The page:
An award-winning, history-filled Chicago LGBTQ institution will be honored and celebrated over the next month, but then shockingly transition out of the local spotlight.
The Windy City Times, the lone surviving LGBTQ newspaper in Chicago, will celebrate its 35th anniversary with the Sept. 30 edition and a special collector's edition will include a retrospective of the last 35 years. The Windy City Times also will be inducted into the Chicago LGBT Hall of Fame in a virtual ceremony to be streamed on October 13.
But, it was announced on Sept. 9
, the Windy City Times will move to a digital-only format starting in October. Three of the paper's five employees will be furloughed in October as the company seeks additional resources in its pivot to digital, it was announced.
Tears were plentiful after the news was released about this local, trusted, respected news source. Hundreds of people, locally and from across the U.S. and even internationally, chimed in on social media in support of the newspaper and its longtime leader, Tracy Baim, who is the paper's majority owner. Facebook reactions included:
“Oh wow, such a blow to our beloved community.” – Matoula Mikos
“You have changed and enlightened many of our lives through the years with the Windy City Times.” – Angelique Munro
"Tracy, you have done our community and our city an immeasurable service! You were there when we needed you most and I know the good work from you and your staff will continue in all sorts of important ways!" – Ellen Miller, co-host OutChicago Radio
“Our community is better because of you. You've been a source of inspiration to me and many others, and continued to provide quality journalism at a time when it is sorely lacking. I've enjoyed working/collaborating with and knowing you over all these years. You should all be very proud to have served as the heart, soul and guiding light of LGBTQ+ Chicago.” Jeff Berry, editor Positively Aware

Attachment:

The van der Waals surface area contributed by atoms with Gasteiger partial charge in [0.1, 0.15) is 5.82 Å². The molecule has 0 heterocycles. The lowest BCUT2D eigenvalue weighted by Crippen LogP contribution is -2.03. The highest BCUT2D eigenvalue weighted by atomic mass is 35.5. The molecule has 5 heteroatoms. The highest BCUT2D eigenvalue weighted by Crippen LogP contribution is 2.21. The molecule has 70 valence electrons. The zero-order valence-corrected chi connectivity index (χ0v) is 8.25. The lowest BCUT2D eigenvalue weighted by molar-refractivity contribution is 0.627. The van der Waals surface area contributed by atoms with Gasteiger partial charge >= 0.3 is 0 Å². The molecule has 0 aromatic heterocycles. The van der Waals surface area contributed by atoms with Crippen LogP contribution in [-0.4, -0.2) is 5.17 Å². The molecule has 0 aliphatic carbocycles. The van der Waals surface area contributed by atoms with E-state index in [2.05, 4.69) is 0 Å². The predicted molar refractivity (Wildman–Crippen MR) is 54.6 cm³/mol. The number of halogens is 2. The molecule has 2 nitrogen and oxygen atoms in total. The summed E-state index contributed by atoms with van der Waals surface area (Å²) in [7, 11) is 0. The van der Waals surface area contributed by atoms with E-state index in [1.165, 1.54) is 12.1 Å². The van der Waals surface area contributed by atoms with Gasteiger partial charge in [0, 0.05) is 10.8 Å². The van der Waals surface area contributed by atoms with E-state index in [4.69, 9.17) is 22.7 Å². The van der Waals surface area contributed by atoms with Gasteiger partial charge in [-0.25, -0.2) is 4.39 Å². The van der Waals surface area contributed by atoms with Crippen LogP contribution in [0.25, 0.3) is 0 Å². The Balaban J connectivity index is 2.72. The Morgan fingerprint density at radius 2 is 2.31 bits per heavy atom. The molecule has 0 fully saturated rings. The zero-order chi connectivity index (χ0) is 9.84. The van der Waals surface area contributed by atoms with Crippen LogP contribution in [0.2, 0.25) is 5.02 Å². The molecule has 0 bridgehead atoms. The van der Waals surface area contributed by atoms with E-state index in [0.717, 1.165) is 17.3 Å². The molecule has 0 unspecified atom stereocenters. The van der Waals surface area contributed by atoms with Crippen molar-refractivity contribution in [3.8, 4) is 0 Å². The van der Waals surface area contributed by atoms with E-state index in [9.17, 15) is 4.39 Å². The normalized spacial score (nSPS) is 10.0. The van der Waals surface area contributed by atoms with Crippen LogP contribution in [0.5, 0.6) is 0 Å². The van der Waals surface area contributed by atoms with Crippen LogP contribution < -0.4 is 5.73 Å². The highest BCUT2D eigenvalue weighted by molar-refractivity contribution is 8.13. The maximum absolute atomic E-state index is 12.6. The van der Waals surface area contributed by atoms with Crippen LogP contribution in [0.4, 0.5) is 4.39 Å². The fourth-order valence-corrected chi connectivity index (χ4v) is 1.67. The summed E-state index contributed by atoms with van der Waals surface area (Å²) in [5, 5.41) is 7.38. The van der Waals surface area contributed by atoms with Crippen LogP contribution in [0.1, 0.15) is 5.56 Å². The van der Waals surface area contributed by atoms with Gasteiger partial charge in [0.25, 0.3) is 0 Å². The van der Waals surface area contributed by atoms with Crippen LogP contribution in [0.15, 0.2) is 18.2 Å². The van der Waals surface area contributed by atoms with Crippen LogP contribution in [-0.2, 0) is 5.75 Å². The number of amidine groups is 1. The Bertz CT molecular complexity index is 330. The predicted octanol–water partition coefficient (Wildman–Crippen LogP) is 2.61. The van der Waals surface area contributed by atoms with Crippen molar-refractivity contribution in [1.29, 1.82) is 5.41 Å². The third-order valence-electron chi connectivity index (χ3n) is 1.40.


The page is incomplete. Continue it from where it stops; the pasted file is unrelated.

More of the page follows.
“Thank you, Tracy, for giving the LGBTQ community of Chicago a voice and telling our stories. The WCT was required reading while I lived there and, because of you, is one of the most trusted news sources for our community nationwide. It's sad that the print edition is going away, but understandable in these times. Thank you for the amazing job you've devoted your life to – I know it is not ever been easy, but please know that the lifeline you created has saved and enriched many lives, including my own.” – Will Clark, event manager/producer
“Your place in journalism as an iconic figure and media outlet is secure. I admired the paper and your leadership for so long. Thank you for all you have done.” – Mark S. King
“WCT has been a critical voice of our news and has lifted us up in countless ways.” – Betsy Rubinstein
“Thank you, Tracy and team, for being both a lifeline and a bridge between our community and the world. As a reader and as an advertiser I was always struck by your integrity, passion and commitment to serve our community.” – Andrew Hayes
“It is indeed the end of an era. In the dark days of the 80s and 90s I always looked forward to picking up the latest edition. The Windy City Times was the place I went for information, memorials and community.” – Larry Baker